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IOC Cites 'Challenges' In Russia's Bid

The leader of the IOC evaluation team assessing Russia's bid for the 2014 Winter Olympics said Friday the necessary massive construction poses a significant challenge.

Sochi, a resort city wedged between the Black Sea and the snowcapped Caucasus Mountains, would need to build almost all the needed facilities if it wins the right to host the games.

Sochi is competing against Salzburg, Austria, and Pyeongchang, South Korea _ two cities with a more developed infrastructure. The International Olympic Committee will select the host city on July 4.

"There are so many venues and facilities to be built in the future," Chiharu Igaya said at a news conference. "You've got only seven years to go. To coordinate all of these works may be a challenge."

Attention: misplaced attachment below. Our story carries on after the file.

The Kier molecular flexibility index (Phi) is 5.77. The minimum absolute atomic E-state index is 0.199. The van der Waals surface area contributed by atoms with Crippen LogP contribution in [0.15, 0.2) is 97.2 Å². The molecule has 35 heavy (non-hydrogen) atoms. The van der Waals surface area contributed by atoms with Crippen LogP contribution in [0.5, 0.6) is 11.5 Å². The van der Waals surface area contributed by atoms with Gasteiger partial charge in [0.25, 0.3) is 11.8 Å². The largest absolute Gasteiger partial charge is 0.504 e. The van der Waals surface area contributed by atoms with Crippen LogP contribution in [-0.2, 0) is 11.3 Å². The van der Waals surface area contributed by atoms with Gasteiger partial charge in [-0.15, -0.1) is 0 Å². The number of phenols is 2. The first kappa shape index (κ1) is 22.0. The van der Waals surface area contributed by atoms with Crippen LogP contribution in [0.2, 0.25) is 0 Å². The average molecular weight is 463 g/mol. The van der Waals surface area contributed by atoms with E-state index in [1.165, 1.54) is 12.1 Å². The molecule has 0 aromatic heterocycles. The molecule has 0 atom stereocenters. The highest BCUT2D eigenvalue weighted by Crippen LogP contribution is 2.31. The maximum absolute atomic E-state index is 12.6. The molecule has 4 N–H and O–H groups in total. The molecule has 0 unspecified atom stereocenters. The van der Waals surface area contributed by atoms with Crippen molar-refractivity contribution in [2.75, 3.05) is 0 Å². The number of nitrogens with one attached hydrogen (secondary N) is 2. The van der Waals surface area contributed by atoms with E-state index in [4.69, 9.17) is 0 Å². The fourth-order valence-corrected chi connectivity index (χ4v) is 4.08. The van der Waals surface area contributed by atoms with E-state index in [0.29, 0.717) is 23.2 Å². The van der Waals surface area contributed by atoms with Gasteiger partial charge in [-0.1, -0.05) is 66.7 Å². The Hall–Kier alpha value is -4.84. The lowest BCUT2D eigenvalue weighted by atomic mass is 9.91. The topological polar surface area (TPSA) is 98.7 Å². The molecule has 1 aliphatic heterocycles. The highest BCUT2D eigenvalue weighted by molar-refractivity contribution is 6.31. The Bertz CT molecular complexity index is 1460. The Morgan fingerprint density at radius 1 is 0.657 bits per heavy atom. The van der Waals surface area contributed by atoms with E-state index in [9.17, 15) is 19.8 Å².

None of the proposed ice sports facilities and athlete accommodations are built. Neither are the improved highways and light-rail system proposed to connect the mountain snow sports venues with the ice sports and main Olympic village along the seacoast some 30 miles away.

In the mountains, a few ski slopes and lifts are in operation. Many more would have to be built along with accommodations.

Sochi bid's promoters have portrayed the dearth of existing facilities as a potential strong point, pointing out that holding the games would leave the area with a wide array of new, modern venues.

When asked about the apparent strong points, Igaya cited only Russia's long tradition of excellence in winter sports and strong political support. President Vladimir Putin skied one of the potential Olympic slopes this week and held a news conference.

The IOC team visited Pyeongchang last week and will travel to Salzburg next month. The reports on each bid are to be made public June 4, a month ahead of the vote at an IOC session in Guatemala.